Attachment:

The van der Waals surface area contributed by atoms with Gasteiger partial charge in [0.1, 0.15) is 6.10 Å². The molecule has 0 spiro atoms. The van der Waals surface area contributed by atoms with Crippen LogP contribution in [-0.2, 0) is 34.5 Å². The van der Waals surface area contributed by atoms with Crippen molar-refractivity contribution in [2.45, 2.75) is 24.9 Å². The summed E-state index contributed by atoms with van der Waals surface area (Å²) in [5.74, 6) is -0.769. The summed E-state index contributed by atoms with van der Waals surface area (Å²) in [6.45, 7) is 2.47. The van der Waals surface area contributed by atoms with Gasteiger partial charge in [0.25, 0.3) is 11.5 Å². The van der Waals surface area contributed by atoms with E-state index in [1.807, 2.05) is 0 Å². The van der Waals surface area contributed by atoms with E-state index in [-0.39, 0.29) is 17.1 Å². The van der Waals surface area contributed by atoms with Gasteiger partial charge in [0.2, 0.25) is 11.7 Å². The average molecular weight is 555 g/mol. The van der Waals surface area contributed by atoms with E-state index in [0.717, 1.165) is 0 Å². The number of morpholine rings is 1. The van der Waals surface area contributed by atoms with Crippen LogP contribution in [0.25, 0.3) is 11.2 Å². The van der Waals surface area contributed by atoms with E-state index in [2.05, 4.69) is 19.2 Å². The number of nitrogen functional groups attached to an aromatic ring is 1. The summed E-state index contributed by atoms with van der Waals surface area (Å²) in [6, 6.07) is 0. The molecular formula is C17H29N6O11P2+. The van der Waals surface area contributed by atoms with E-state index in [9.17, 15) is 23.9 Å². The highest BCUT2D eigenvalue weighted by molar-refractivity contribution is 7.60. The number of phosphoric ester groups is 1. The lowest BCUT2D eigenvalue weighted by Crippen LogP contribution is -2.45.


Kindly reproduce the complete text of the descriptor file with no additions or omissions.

The van der Waals surface area contributed by atoms with Gasteiger partial charge in [0.1, 0.15) is 6.10 Å². The molecule has 0 spiro atoms. The van der Waals surface area contributed by atoms with Crippen LogP contribution in [-0.2, 0) is 34.5 Å². The van der Waals surface area contributed by atoms with Crippen molar-refractivity contribution in [2.45, 2.75) is 24.9 Å². The summed E-state index contributed by atoms with van der Waals surface area (Å²) in [5.74, 6) is -0.769. The summed E-state index contributed by atoms with van der Waals surface area (Å²) in [6.45, 7) is 2.47. The van der Waals surface area contributed by atoms with Gasteiger partial charge in [0.25, 0.3) is 11.5 Å². The van der Waals surface area contributed by atoms with E-state index in [1.807, 2.05) is 0 Å². The van der Waals surface area contributed by atoms with E-state index in [-0.39, 0.29) is 17.1 Å². The van der Waals surface area contributed by atoms with Gasteiger partial charge in [0.2, 0.25) is 11.7 Å². The average molecular weight is 555 g/mol. The van der Waals surface area contributed by atoms with E-state index in [0.717, 1.165) is 0 Å². The number of morpholine rings is 1. The van der Waals surface area contributed by atoms with Crippen LogP contribution in [0.25, 0.3) is 11.2 Å². The van der Waals surface area contributed by atoms with E-state index in [2.05, 4.69) is 19.2 Å². The number of nitrogen functional groups attached to an aromatic ring is 1. The summed E-state index contributed by atoms with van der Waals surface area (Å²) in [6, 6.07) is 0. The molecular formula is C17H29N6O11P2+. The van der Waals surface area contributed by atoms with E-state index in [9.17, 15) is 23.9 Å². The highest BCUT2D eigenvalue weighted by molar-refractivity contribution is 7.60. The number of phosphoric ester groups is 1. The lowest BCUT2D eigenvalue weighted by Crippen LogP contribution is -2.45.